Seaway7, Saipem enter fixed offshore wind commercial collaboration

Feb. 24, 2023
Seaway7 and Saipem will deploy assets and capabilities to cover activities such as FEED, procurement, construction, transportation and installation of foundations and inner-array cables.

Offshore staff

LONDON  Seaway7 has entered into a commercial collaboration agreement with Saipem to jointly identify, bid and execute fixed offshore wind projects.

Seaway7 and Saipem said they will pursue selected projects where the combined utilization of the companies’ assets, technologies, products and competencies will generate significant synergies and improve project economics.

Seaway7 and Saipem will deploy key enabling assets and capabilities to cover activities such as FEED, procurement, construction, transportation and installation of foundations and inner-array cables as well as the installation of substations and wind generator turbines. The target projects are large integrated turnkey developments in Europe, the UK and the US, with the possibility of expanding to other geographic areas.

The collaboration will enhance operational flexibility and enable early engagement with both clients and the supply chain to optimize design and execution strategies, and to secure critical enabling assets, including vessels and yards.


Seaway7 and Saipem partnership: how do they complement each other?

By Spinergie

The two leading offshore energy services companies have announced a new partnership that will strengthen their position in the offshore wind sector. It is not the first time the two offshore giants have cooperated. Saipem and Subsea7 are used to collaborating in oil and gas projects, partnering up for the Mamba LNG project off the coast of Mozambique. The companies also strongly complemented the recent Sakarya project in the Turkish Black Sea. They had even considered merging in 2019.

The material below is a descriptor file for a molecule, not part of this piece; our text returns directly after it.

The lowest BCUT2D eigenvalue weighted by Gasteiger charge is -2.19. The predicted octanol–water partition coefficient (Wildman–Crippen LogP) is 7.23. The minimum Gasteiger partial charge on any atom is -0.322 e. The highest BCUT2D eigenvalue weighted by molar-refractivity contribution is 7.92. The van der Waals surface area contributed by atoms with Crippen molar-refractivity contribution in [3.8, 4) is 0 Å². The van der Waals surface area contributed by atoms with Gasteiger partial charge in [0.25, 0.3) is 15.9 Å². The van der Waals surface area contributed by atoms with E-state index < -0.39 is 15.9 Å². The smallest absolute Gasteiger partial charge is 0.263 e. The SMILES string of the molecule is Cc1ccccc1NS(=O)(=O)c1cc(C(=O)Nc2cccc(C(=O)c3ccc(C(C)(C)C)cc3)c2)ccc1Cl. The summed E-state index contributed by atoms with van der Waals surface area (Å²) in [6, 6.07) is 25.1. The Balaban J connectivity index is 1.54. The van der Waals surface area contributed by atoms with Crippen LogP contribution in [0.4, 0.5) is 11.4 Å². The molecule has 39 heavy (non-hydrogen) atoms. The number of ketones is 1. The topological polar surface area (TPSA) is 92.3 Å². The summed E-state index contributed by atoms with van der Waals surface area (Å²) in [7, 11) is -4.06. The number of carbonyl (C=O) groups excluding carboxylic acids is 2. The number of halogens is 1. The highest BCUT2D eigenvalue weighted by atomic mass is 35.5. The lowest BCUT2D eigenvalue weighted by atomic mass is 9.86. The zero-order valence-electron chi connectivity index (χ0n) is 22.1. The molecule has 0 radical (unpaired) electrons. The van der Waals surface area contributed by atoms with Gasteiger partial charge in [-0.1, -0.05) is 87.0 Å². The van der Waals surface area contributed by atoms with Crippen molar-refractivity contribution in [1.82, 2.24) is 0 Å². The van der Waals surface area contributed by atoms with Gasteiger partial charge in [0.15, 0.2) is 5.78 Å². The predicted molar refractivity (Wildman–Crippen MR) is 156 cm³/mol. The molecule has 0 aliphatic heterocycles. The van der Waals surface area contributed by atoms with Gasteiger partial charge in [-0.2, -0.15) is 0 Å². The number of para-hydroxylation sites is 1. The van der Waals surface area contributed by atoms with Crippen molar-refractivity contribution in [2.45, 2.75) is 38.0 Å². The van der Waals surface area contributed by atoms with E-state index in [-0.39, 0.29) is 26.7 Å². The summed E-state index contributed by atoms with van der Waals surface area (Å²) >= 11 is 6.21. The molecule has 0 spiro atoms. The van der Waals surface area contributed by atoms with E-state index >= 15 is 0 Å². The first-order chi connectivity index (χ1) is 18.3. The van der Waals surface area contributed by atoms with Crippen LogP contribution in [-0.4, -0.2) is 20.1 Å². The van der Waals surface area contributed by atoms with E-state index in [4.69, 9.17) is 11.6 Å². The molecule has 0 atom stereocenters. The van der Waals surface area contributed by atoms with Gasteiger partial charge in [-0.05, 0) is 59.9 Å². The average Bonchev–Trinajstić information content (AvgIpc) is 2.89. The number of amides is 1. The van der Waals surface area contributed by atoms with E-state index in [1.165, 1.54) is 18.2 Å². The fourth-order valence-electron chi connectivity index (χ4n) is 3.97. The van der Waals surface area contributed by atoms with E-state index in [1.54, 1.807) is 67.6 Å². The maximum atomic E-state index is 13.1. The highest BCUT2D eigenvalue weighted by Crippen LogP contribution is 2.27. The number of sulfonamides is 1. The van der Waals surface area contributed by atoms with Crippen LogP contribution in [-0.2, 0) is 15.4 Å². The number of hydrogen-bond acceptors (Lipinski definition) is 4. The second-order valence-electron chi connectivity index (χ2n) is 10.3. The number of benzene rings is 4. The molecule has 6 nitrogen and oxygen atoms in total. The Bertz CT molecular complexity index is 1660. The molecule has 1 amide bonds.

With the new offshore wind partnership, the two companies will be able to offer all-inclusive wind farm installation packages:

  • Saipem 7000 can install the heaviest substations;
  • Seaway7 owns heavy-load carriers;
  • Both can manufacture jackets and install foundations;
  • Seaway7 does both export and array cables;
  • Seaway Ventus will take care of the turbines.

Seaway7 has been installing offshore wind foundations since the 2010s, using its two vessels, 2,500t-crane Yudin and 5,000t-crane Strashnov. The contractor has occasionally deployed the Seven Borealis, a pipelayer with a 5,000t crane, during shorter jacket installation campaigns.

In 2021 Seaway7 combined with OHT and will get fresh vessels from the deal: dedicated foundation installation vessel, Alfa Lift, and the Seaway Ventus WTIV. Both assets are being built and are scheduled for delivery this year. Seaway7 owns six heavy-load carriers for transportation.

Seaway7 also has a crucial advantage: its impressive cable-layers fleet, with an extensive track record in offshore wind. The contractor intensified its focus on cable installation recently: over the last 12 months, the five CLVs averaged 81% of utilisation.

Saipem waited until the 2020s to fully focus on offshore wind. Previously, the contractor notably installed turbines on floating foundations for HYWIND (SCOTLAND) LIMITED Scotland in 2017 as well as several offshore substations. Saipem encountered troubles in 2021 when the Neart Na Gaoithe campaign offshore UK took longer than envisioned. The contractor then announced it would take a step back and return stronger in the mid-2020s.

Saipem's fleet includes a unique asset, the SSCV Saipem 7000, featuring two 7,000t cranes. The Saipem 3000 heavy-lift vessel is also part of the offshore wind fleet. Saipem has two more potential heavy-lift assets, for now exclusively used as oil and gas pipelayers: De He 5000 and Saipem Constellation.

Both contractors have jacket production capabilities. Saipem has construction yards, such as Karimun in Indonesia, already used for NNG's jackets. Subsea7 is partnered with India's Larsen & Toubro, an offshore infrastructure manufacturing company.

How successful do you think the partnership will be? Could the contractors end up merging anyway?